Corn conundrum as market savours re-set

Corn market softer as demand finds a new level

Cropping
Market leaders say buyers at the consumer end don't want corn right now - whether its feed quality or prime white - and they certainly aren't paying a high price.

Market leaders say buyers at the consumer end don't want corn right now - whether its feed quality or prime white - and they certainly aren't paying a high price.

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Quality white corn for human consumption is under attack from the worst pest to arrive in a long time but market pressure will also disturb production of what is a very expensive crop to grow.

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With the imminent arrival of Fall Armyworm, a version of helicoverpa that has proven resistant to a global assault of chemistry, there is an expectation that a grower might need substantial reward to grow corn. After all pest control might gobble up half of that return.

Market leaders, meanwhile, say buyers at the consumer end don't want corn right now - whether its feed quality or prime white - and they certainly aren't paying a high price.

"Unless gritting corn prices are $350/t I think people will avoid planting it next summer." warns Casino grower Paul Fleming who has dueled successfully with the grub - but at a cost.

At Dubbo feed corn on farm is being quoted at $250 and buyer Adam Robinson expects the commodity to drift lower.

Meanwhile, as an ingredient in stockfeed wheat and sorghum are more competitive while corn in pig and chicken rations is limited to reduce yellowing of fat.

Quirindi grain trader John Webster said the big buyers were presently sitting on their hands while plenty of corn was in storage on farm making it a buyers' market.

"A lot of growers didn't have a contract," he said. "Last year a this time they were getting $520/t on farm. Corn is a hard gig at the moment."

Mr Webster said present prices had also been affected by a recent dump of 5000t from the Wee Waa district while in the Riverina, grower agent Machalie McCormack said she could round up 20,000t if only an exporter would send some offshore.

Ross Larsson, Mara Global Foods, says processors can't afford to pay a lot for corn. "The market at the consumer end has softened, and at the retail end there has been change in consumer spending. Purchasing of corn based products have reduced," he said.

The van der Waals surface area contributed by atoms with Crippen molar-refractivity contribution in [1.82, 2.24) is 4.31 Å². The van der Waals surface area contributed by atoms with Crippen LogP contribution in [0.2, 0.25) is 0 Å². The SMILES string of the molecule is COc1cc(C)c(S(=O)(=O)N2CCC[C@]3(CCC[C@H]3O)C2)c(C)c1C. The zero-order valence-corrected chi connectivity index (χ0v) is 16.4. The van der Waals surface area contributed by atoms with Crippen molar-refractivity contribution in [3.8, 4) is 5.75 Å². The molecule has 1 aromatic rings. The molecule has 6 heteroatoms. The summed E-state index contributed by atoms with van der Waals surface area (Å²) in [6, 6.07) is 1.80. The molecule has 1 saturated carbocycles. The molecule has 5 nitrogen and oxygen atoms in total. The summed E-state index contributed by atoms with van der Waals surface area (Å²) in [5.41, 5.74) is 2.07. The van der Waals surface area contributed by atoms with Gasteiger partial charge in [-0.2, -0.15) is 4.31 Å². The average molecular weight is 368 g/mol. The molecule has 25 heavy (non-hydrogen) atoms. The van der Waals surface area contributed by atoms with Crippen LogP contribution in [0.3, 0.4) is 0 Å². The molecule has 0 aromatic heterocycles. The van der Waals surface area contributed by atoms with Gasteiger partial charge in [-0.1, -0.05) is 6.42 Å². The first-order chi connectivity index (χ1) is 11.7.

Ross Larsson, Mara Global Foods, says processors can't afford to pay a lot for corn. "The market at the consumer end has softened, and at the retail end there has been change in consumer spending. Purchasing of corn based products have reduced," he said.

"I just can't sell it," she said. "There's no demand."

When it comes to food processing corn Ross Larsson, Managing Director of Mara Global Foods at Shannonbrook, via Casino said long-COVID symptoms were persisting among traditional buyers.

"There is a lot of uncertainty in the food market at present," he said.

"Supermarkets have rationalised their product lines so there is less choice, and reduced demand for ingredients. The market at the consumer end has softened, and at the retail end there has been change in consumer spending. Purchasing of corn based products have reduced.

"This is a cycle and it is being recalibrated, now the market needs to see some normality return back to pre-COVID."

Disruptions to shipping have also seen a reduction in corn exports to Korea and Japan and as a result a price adjustment will be made.

"Processors can't afford to pay a lot for corn. It is a conundrum unfolding but water always finds its level."

"Normally the bigger processors are very active throughout the year," Mr Larsson said. "But right now they are coming in and out of the market in very strategic ways and this could have a long term effect on traditional supply channels.

"When the Australian food market goes through what it has been through in the past four years, there will be a period of uncertainty. It's like being married for 20 years and one day waking up to go on a first date with your wife."

Further reading:

Smart farmers tackle Fall Armyworm threat in corn

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